Jeremy Garcia, Linuxquestions.org
Jeremy set up Linuxquestions in late 1990s. Up to a million members. At each order of magnitude, new challenges. At beginning, focused on drawing participants. Later, you have to manage a huge user base.
Don't jump in to answer every question. Trust other people to answer, so you build up a community of responders.
Don't focus on building traffic: quality is important. Set the tone you want at the beginning.
Linux and open source communities often known for being rough. Jeremy set a more accepting tone and enforced it from the beginning.
Encourage someone to be first--everyone tends to wait to jump in. When you do find a good contributor, make sure they have the tools they need to do what they can do.
If you grow bigger, you need compartments. Different forums on Linuxquestions have different feel, vibe. You don't need a single giant culture.
Conflict resolution: want to foster free speech, but make sure it stays constructive and respectful. Some people are easily offended, so deal with each conflict individually and put yourself in the shoes of the people involved. But be consistent: if someone feels that someone else got away with something he couldn't, he will resent it.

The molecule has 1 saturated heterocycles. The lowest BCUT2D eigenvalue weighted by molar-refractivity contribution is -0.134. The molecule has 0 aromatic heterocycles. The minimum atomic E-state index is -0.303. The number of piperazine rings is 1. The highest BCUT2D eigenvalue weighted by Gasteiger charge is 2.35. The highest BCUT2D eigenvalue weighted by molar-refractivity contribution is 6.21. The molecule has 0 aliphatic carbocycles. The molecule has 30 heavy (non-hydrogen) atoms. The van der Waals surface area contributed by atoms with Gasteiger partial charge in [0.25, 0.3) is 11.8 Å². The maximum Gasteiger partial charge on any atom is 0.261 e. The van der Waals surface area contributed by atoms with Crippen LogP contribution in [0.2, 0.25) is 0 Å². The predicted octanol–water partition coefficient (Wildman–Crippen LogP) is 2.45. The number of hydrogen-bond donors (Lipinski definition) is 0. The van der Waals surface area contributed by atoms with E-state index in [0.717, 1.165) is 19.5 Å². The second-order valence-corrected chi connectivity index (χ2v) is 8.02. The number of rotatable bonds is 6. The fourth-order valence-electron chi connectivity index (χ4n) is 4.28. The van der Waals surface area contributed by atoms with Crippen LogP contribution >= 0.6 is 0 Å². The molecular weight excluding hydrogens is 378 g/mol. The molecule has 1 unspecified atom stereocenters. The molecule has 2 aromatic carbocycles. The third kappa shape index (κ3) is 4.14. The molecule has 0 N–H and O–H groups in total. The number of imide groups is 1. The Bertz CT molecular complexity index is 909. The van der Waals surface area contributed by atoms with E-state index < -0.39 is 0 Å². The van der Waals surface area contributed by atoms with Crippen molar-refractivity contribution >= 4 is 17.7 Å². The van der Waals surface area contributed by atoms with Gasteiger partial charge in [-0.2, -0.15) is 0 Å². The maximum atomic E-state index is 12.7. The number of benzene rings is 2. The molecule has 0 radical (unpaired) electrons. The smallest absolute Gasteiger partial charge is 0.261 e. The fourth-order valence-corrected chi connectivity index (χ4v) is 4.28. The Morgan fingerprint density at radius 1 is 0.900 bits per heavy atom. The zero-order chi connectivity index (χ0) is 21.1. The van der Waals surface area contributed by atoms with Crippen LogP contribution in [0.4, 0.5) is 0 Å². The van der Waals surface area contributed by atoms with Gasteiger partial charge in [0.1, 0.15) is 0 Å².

After community has lasted a while, people resist change. Someone quit once because Jeremy tested a new feature without asking permission. So be careful with changes. On the other hand, Jeremy is not afraid of change, and is planning a major redesign. Just keep the members as part of the conversation.
Now, many sites such as StackOverflow provide alternatives to Linuxquestions. The difference is that other forums are conversational, but Linuxquestions focuses on just providing an answer. Both are useful.
Spammers are a major problem. Linuxquestions has developed metrics and tools, many of them released out in the open. Requires a lot of tuning.
Reach out to regular contributors and ask what they would like to make the community more effective.